Abstract

Inferring evolutionary trees is an interesting and important problem in biology, but one that is computationally difficult as most associated optimization problems are NP-hard. Although many methods are provably statistically consistent (i.e. the probability of recovering the correct tree converges to 1 as the sequence length increases), the actual rate of convergence for different methods has not been well understood. In a recent paper we introduced a new method for reconstructing evolutionary trees called the dyadic closure method (DCM), and we showed that DCM has a very fast convergence rate. DCM runs in O(n5log n) time, where n is the number of sequences, and so, although polynomial, the computational requirements are potentially too large to be of use in practice. In this paper we present another tree reconstruction method, the witness-antiwitness method (WAM). WAM is faster than DCM, especially on random trees, and converges to the true tree topology at the same rate as DCM. We also compare WAM to other methods used to reconstruct trees, including Neighbor Joining (possibly the most popular method among molecular biologists), and new methods introduced in the computer science literature.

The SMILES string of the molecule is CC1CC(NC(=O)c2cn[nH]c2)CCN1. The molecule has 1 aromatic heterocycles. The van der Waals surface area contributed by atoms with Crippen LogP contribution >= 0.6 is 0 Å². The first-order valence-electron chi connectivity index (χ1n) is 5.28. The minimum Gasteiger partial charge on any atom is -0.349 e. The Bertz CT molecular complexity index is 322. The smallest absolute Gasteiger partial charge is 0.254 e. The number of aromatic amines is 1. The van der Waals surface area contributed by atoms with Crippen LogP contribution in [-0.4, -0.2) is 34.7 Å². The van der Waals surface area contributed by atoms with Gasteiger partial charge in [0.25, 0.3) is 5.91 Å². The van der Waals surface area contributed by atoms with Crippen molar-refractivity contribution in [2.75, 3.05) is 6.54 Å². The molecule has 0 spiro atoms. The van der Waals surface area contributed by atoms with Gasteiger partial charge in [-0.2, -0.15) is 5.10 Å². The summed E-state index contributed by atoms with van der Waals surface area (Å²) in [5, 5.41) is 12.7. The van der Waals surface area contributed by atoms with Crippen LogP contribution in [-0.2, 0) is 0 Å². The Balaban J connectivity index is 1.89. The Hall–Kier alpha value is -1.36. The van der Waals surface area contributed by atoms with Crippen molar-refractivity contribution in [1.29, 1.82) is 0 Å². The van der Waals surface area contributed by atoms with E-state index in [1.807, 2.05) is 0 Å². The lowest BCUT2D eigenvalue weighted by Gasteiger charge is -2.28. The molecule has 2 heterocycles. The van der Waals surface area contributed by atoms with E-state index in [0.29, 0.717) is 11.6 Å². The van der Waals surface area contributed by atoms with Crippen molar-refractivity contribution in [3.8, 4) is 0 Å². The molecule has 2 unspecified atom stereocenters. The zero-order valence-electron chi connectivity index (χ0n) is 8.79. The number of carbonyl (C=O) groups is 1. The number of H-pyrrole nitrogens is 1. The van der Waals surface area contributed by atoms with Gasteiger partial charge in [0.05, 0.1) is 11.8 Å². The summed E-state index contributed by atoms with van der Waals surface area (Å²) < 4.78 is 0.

Original languageEnglish (US)
Pages (from-to)77-118
Number of pages42
JournalTheoretical Computer Science
Volume221
Issue number1-2
DOIs
StatePublished - Jun 28 1999

Keywords

  • Distance-based methods
  • Dyadic closure method
  • Evolutionary tree reconstruction
  • Phylogeny
  • Quartet methods
  • Short quartet methods
  • Witness-antiwitness method

ASJC Scopus subject areas

  • Computational Theory and Mathematics

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